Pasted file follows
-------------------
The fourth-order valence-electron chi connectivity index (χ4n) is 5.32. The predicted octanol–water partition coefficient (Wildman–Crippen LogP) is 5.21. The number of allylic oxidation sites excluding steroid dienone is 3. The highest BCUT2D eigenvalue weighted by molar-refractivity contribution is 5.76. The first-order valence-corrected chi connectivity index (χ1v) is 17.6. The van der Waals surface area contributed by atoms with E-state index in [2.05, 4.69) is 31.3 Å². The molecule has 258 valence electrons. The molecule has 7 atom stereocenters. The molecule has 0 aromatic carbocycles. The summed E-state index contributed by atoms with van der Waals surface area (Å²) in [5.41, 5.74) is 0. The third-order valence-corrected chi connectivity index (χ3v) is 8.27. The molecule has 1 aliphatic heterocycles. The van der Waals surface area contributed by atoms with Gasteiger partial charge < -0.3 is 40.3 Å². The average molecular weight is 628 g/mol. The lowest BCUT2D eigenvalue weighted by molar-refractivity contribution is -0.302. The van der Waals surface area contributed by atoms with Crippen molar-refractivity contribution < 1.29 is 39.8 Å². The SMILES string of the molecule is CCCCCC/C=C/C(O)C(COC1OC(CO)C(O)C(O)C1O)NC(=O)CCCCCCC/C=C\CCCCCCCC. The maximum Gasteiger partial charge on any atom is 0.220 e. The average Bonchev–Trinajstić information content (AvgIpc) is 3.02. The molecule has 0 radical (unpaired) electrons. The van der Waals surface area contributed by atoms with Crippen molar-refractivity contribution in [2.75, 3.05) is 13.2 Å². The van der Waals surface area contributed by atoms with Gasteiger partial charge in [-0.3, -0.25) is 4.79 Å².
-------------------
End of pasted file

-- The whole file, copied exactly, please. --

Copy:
The fourth-order valence-electron chi connectivity index (χ4n) is 5.32. The predicted octanol–water partition coefficient (Wildman–Crippen LogP) is 5.21. The number of allylic oxidation sites excluding steroid dienone is 3. The highest BCUT2D eigenvalue weighted by molar-refractivity contribution is 5.76. The first-order valence-corrected chi connectivity index (χ1v) is 17.6. The van der Waals surface area contributed by atoms with E-state index in [2.05, 4.69) is 31.3 Å². The molecule has 258 valence electrons. The molecule has 7 atom stereocenters. The molecule has 0 aromatic carbocycles. The summed E-state index contributed by atoms with van der Waals surface area (Å²) in [5.41, 5.74) is 0. The third-order valence-corrected chi connectivity index (χ3v) is 8.27. The molecule has 1 aliphatic heterocycles. The van der Waals surface area contributed by atoms with Gasteiger partial charge < -0.3 is 40.3 Å². The average molecular weight is 628 g/mol. The lowest BCUT2D eigenvalue weighted by molar-refractivity contribution is -0.302. The van der Waals surface area contributed by atoms with Crippen molar-refractivity contribution < 1.29 is 39.8 Å². The SMILES string of the molecule is CCCCCC/C=C/C(O)C(COC1OC(CO)C(O)C(O)C1O)NC(=O)CCCCCCC/C=C\CCCCCCCC. The maximum Gasteiger partial charge on any atom is 0.220 e. The average Bonchev–Trinajstić information content (AvgIpc) is 3.02. The molecule has 0 radical (unpaired) electrons. The van der Waals surface area contributed by atoms with Crippen molar-refractivity contribution in [2.75, 3.05) is 13.2 Å². The van der Waals surface area contributed by atoms with Gasteiger partial charge in [-0.3, -0.25) is 4.79 Å².